While the shots themselves are mildly interesting, the presentation is poor. Not only do you have to go to a lot of work to watch 33 different pictures in a whopping 13 separate categories - there should have been an option to see them all back-to-back - but the size of the images seemed awfully small. Each shot takes up a fraction of the available space. Memo to DVD producers: make stills as large as possible! There’s no logical reason they should use so little space.

I’ve saved one of the better extras for last. We get a music video for Foo Fighters’ “Breakout”. The Foos always make fun videos, and this one’s no exception. It essentially casts head Foo Dave Grohl in the Charlie role as he takes his date to the drive-in. Coincidentally, they go to see MMI, which allows for some semi-subtle integration of film clips into the video. The piece costars a few MMI cast members and is much more entertaining than the usual song-from-a-movie video.

(Editorial note: if you like “Breakout”, you should definitely pick up a copy of the Foos’ most recent album, “There Is Nothing Left to Lose”. I liked the two prior Foo releases - 1995’s “Foo Fighters” and 1997’s “The Colour and the Shape” - but thought both were erratic. That’s not the case with 1999’s “TINLTL”, which is vastly more consistent. It’s a terrific album - go buy it now!)

According to both the case and the disc itself, MMI includes some DVD-ROM features. We’re supposed to be able to read the original screenplay while we watch the movie, and we’re also told that we can play some online games with Internet access. I saw no evidence of the DVD-ROM script anywhere on this disc; if it’s in there, it’s buried pretty deep. When you click on the icon for the online games, you simply go to the Fox website. Granted, I attempted this almost a month prior to the DVD’s street date; often these web materials aren’t put online until the disc formally hits stores, so it’s possible this feature will appear once the DVD is formally released. Unless Fox fixes the disc, however, it looks like the script feature won’t make the cut.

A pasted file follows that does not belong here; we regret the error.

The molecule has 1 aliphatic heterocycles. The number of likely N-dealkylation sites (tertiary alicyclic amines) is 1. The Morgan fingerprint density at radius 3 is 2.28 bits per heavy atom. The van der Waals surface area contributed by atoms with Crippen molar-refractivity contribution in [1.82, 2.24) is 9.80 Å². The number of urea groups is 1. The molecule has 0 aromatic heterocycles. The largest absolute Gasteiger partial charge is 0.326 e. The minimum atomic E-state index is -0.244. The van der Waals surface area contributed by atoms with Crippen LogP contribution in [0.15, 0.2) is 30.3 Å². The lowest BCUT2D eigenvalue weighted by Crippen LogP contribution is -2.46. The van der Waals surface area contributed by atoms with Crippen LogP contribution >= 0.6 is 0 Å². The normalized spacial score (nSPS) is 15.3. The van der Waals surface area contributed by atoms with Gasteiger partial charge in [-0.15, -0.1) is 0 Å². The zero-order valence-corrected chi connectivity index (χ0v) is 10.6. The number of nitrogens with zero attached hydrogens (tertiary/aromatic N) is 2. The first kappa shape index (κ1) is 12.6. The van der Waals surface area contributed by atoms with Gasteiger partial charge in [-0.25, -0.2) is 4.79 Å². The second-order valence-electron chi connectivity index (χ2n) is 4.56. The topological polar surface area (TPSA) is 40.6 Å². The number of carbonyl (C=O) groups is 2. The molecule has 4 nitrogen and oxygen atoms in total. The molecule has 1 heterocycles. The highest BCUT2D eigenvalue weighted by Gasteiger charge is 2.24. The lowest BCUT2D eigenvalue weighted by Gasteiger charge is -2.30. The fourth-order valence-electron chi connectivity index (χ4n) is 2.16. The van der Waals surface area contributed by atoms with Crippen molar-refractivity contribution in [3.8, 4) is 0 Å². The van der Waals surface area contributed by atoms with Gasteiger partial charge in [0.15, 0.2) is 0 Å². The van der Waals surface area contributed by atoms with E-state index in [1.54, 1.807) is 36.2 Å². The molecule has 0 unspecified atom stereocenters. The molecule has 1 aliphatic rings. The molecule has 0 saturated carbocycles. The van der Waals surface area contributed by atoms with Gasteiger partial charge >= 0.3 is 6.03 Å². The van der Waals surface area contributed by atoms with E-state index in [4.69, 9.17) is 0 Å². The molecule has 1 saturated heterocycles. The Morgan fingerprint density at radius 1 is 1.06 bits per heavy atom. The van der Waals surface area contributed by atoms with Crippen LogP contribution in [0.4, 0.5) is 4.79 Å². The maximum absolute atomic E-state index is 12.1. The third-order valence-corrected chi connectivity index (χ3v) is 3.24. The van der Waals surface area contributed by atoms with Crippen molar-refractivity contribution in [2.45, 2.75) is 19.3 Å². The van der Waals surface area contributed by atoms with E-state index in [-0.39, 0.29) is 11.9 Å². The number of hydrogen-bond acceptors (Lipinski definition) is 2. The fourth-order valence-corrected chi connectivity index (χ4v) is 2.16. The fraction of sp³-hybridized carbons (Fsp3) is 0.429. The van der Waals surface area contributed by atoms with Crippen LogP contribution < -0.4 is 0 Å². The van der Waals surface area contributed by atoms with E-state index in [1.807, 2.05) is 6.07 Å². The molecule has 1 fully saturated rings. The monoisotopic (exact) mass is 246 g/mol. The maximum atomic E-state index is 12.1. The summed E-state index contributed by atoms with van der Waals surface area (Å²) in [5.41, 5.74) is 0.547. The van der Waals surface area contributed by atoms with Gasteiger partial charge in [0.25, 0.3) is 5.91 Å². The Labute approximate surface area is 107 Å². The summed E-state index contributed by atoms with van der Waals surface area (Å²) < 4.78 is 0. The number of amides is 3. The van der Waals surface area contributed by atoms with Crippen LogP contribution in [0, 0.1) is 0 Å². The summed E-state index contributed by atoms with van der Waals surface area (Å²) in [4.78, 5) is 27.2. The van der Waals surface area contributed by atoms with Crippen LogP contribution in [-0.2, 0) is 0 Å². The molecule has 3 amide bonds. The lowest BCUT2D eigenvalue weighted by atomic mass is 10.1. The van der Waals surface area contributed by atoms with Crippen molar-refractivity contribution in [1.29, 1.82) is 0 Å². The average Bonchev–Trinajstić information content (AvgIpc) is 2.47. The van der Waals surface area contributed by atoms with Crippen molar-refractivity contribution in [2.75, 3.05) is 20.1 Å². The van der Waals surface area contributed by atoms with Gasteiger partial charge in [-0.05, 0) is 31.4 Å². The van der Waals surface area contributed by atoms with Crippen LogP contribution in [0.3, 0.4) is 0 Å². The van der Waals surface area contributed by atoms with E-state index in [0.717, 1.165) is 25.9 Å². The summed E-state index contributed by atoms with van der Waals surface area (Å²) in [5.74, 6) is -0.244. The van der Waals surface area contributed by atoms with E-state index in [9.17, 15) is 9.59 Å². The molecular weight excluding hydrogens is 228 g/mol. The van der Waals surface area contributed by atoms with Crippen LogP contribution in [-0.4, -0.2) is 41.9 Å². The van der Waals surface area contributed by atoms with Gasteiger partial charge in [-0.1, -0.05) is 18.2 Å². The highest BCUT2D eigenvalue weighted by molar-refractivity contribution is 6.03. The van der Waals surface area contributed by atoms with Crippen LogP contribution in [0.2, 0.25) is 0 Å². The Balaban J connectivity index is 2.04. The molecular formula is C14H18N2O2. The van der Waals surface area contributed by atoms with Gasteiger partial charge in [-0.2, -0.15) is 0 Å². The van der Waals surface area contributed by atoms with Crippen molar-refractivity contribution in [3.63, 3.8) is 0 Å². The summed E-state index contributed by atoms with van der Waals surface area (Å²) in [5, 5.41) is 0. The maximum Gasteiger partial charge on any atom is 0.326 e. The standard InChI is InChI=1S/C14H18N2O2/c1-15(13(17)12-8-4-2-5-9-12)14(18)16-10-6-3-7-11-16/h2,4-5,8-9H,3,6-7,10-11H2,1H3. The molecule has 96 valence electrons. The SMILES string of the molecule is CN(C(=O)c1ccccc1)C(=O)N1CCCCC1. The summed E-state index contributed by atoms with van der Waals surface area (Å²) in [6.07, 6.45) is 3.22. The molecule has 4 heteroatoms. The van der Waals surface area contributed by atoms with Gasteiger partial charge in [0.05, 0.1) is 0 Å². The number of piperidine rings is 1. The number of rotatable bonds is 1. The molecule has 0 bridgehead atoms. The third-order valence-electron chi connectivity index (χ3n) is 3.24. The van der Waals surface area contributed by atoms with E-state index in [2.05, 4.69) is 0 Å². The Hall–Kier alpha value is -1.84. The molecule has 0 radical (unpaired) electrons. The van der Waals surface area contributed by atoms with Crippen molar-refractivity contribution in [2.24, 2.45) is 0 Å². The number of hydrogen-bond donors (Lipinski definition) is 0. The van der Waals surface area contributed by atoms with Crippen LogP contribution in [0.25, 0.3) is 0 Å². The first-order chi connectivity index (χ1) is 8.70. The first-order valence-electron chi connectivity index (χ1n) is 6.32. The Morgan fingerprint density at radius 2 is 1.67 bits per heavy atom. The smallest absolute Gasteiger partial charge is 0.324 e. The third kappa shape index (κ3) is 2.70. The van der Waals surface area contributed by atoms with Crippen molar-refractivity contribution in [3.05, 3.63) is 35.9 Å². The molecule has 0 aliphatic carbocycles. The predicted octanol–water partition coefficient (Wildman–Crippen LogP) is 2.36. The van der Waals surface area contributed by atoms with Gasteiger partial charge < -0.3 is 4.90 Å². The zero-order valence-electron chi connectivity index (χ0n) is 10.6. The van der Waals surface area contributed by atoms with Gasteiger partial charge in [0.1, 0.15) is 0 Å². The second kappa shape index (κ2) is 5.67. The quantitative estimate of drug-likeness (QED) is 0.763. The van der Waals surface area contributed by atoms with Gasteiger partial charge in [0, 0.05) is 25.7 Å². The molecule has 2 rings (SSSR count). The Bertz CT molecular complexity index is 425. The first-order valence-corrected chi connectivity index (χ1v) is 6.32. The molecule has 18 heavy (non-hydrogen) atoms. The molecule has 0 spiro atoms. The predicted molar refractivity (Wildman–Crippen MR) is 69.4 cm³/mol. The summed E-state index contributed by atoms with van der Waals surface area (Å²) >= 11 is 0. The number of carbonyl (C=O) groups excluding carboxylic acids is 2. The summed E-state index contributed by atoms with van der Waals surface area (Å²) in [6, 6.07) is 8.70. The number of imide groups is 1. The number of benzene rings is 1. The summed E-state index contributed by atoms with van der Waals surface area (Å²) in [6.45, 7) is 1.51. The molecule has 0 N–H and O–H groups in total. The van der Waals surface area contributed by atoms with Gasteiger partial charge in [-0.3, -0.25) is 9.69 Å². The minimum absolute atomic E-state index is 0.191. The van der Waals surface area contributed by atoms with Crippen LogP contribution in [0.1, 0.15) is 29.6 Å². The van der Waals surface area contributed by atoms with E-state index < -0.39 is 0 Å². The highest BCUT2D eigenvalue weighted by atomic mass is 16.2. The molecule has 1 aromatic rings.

One other addition to this DVD is the inclusion of the “THX Optimode” program. As also found on other Fox DVDs like Fight Club and X-Men, this is supposed to be used to set up your home theater to best present the movie on the disc in question. Apparently the Optimode is unique for each DVD on which it’s included; unlike programs such as Video Essentials; the Optimode should tweak your set-up differently every time. Frankly, I’ve been very happy with my already-established calibration and I’m afraid to muck with it, so I’ve never tried the Optimode. If you lack calibration from Video Essentials or a similar program, or if you’re just more adventurous than I, the Optimode could be a helpful addition.

As a DVD, Me, Myself and Irene presents a pretty nice package. However, the movie itself is a clunker. I liked some of Jim Carrey’s work in the film but though it seemed excessively crude and tacky with any laughs coming only on rare occasions. The DVD presents decent but unexceptional picture and sound plus a complement of solid extras. Fans of prior Farrelly flicks like There’s Something About Mary will probably enjoy this film and should give it a look. However, if those past works haven’t been to your liking, there’s nothing new here to entice you.